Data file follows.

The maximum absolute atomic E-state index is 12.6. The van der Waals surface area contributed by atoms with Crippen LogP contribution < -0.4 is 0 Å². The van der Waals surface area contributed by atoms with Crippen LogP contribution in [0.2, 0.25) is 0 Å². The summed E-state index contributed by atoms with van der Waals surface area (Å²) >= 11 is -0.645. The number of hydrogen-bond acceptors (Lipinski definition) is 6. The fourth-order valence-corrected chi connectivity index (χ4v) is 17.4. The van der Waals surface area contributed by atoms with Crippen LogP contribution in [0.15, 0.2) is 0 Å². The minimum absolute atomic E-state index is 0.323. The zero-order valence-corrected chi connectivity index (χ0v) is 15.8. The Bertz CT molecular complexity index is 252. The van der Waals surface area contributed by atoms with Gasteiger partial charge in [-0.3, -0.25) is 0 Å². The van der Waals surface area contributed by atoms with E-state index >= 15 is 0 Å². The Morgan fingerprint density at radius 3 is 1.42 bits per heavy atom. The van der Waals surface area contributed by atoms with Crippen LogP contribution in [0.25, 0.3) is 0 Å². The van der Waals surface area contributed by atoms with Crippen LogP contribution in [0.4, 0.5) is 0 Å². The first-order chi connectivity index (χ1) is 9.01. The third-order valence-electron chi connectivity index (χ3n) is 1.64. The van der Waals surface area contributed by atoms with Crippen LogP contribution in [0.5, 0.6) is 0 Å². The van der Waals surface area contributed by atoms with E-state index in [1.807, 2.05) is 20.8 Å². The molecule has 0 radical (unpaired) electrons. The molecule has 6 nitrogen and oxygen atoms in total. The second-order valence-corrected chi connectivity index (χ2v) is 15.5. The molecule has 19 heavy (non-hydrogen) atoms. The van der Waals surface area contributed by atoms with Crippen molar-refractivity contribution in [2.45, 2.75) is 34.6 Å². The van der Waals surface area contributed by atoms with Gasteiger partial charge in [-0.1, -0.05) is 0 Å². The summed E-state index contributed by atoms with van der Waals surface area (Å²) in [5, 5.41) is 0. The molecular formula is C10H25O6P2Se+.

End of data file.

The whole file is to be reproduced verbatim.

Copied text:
The maximum absolute atomic E-state index is 12.6. The van der Waals surface area contributed by atoms with Crippen LogP contribution < -0.4 is 0 Å². The van der Waals surface area contributed by atoms with Crippen LogP contribution in [0.2, 0.25) is 0 Å². The summed E-state index contributed by atoms with van der Waals surface area (Å²) >= 11 is -0.645. The number of hydrogen-bond acceptors (Lipinski definition) is 6. The fourth-order valence-corrected chi connectivity index (χ4v) is 17.4. The van der Waals surface area contributed by atoms with Crippen LogP contribution in [0.15, 0.2) is 0 Å². The minimum absolute atomic E-state index is 0.323. The zero-order valence-corrected chi connectivity index (χ0v) is 15.8. The Bertz CT molecular complexity index is 252. The van der Waals surface area contributed by atoms with Gasteiger partial charge in [-0.3, -0.25) is 0 Å². The van der Waals surface area contributed by atoms with E-state index >= 15 is 0 Å². The Morgan fingerprint density at radius 3 is 1.42 bits per heavy atom. The van der Waals surface area contributed by atoms with Crippen LogP contribution in [0.25, 0.3) is 0 Å². The van der Waals surface area contributed by atoms with Crippen LogP contribution in [0.4, 0.5) is 0 Å². The first-order chi connectivity index (χ1) is 9.01. The third-order valence-electron chi connectivity index (χ3n) is 1.64. The van der Waals surface area contributed by atoms with Crippen LogP contribution in [0.5, 0.6) is 0 Å². The van der Waals surface area contributed by atoms with E-state index in [1.807, 2.05) is 20.8 Å². The molecule has 0 radical (unpaired) electrons. The molecule has 6 nitrogen and oxygen atoms in total. The second-order valence-corrected chi connectivity index (χ2v) is 15.5. The molecule has 19 heavy (non-hydrogen) atoms. The van der Waals surface area contributed by atoms with Crippen molar-refractivity contribution in [2.45, 2.75) is 34.6 Å². The van der Waals surface area contributed by atoms with Gasteiger partial charge in [-0.1, -0.05) is 0 Å². The summed E-state index contributed by atoms with van der Waals surface area (Å²) in [5, 5.41) is 0. The molecular formula is C10H25O6P2Se+.